Ball Screw Alignment and Mounting Tolerances can Critically Affect Reliability and Life

Often customers are a little surprised when they embark on the Geometric Dimensioning and Tolerancing (GD&T) phase of their design asking – “why must I design in such tight alignments, concentricity and squareness?”  The answer is simple… so the ball screw will operate at its fullest efficiency and anticipated life!

Most critical certainly in applications with zero backlash screws, it must be understood that for every “X” micron(s) of mis-alignment there are relatively significant additional forces being applied to the balls and races.  As a rule the higher the accuracy class the tighter the mounting tolerance recommended.  Experience teaches that these mis-alignment issues will be most notable when the ball nut is nearest to the ends of travel… i.e. at the motor end and also the far end if the shaft is also supported by a duplex or even just a radial bearing (i.e. a fixed / fixed or fixed / supported bearing configuration).

Whenever a ball screw fails prematurely (that is significantly prior to its calculated L10 lifetime) we typically look first to possible issues relating to contamination, lubrication or perhaps sudden and severe shock.  Once those concerns are eliminated, we then consider the loads, speeds and duty cycle as well as alignment and mounting tolerances.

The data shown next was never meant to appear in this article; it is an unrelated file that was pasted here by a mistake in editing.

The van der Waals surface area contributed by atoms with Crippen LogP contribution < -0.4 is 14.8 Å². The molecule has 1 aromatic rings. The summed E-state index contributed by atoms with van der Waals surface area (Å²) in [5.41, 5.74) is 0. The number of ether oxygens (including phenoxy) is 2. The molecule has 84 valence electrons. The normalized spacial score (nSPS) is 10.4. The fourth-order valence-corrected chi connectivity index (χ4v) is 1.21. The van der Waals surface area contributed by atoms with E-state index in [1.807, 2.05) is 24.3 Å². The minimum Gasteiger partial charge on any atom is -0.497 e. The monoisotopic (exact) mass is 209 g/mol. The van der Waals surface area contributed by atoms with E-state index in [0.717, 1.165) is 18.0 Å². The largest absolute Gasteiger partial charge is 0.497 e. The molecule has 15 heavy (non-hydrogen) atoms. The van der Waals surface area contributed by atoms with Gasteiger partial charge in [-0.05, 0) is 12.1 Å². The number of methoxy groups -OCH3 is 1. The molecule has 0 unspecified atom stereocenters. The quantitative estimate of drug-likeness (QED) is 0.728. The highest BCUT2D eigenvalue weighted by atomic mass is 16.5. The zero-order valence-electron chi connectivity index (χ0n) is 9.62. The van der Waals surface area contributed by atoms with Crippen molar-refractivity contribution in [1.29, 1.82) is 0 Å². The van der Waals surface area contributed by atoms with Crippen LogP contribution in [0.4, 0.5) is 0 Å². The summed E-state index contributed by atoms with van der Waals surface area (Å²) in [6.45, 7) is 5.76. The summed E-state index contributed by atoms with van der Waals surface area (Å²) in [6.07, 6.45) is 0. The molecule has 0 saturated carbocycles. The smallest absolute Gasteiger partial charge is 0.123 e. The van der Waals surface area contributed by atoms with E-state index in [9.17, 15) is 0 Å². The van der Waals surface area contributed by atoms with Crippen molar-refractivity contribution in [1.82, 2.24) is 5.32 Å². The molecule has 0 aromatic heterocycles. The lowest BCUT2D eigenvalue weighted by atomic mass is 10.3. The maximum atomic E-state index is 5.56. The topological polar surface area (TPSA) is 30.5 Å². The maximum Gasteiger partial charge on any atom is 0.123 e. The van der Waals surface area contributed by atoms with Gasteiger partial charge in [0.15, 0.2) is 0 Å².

When the screw shows evidence of overloading and the balls and races are worn uniformly we review the supporting data (i.e. anticipated loads, speeds, accel/decel, etc…).  However when we find the balls are severely damaged and races are worn “non-uniformly” that is only in certain portions or quadrants of the shaft or ball nut this is usually evidence of excessive radial / side loads.  This could be due to a number of reasons including mechanical deflections and/or a flexing when under load of the supporting structures, brackets between ball nut and slide, incorrectly machined motor mount face, etc.

Besides those structural possibilities a gross misalignment of the assembly is sometimes the cause.  Often this can be corrected by a simple review of the assembly techniques and allowing components to float or self-align before being locked into place.  Other times it might mean a full GD&T review including investigating not only those controlling surfaces related the ball screw but also the linear bearings or rails on which the axis travels.  Often it is learned that an inevitable stack up of machining errors can only be addressed with the strategic use of slotted holes and/or fitting spacers, keys or dowels.  By no means are we suggesting you have to grind everything –  we’re simply saying you should well control and plan for any potential mis-alignments so as to get the best and longest performance possible from your premium ball screw!

Please contact a Steinmeyer representative for information on recommended mounting tolerances and permissible side loads / forces / limits.

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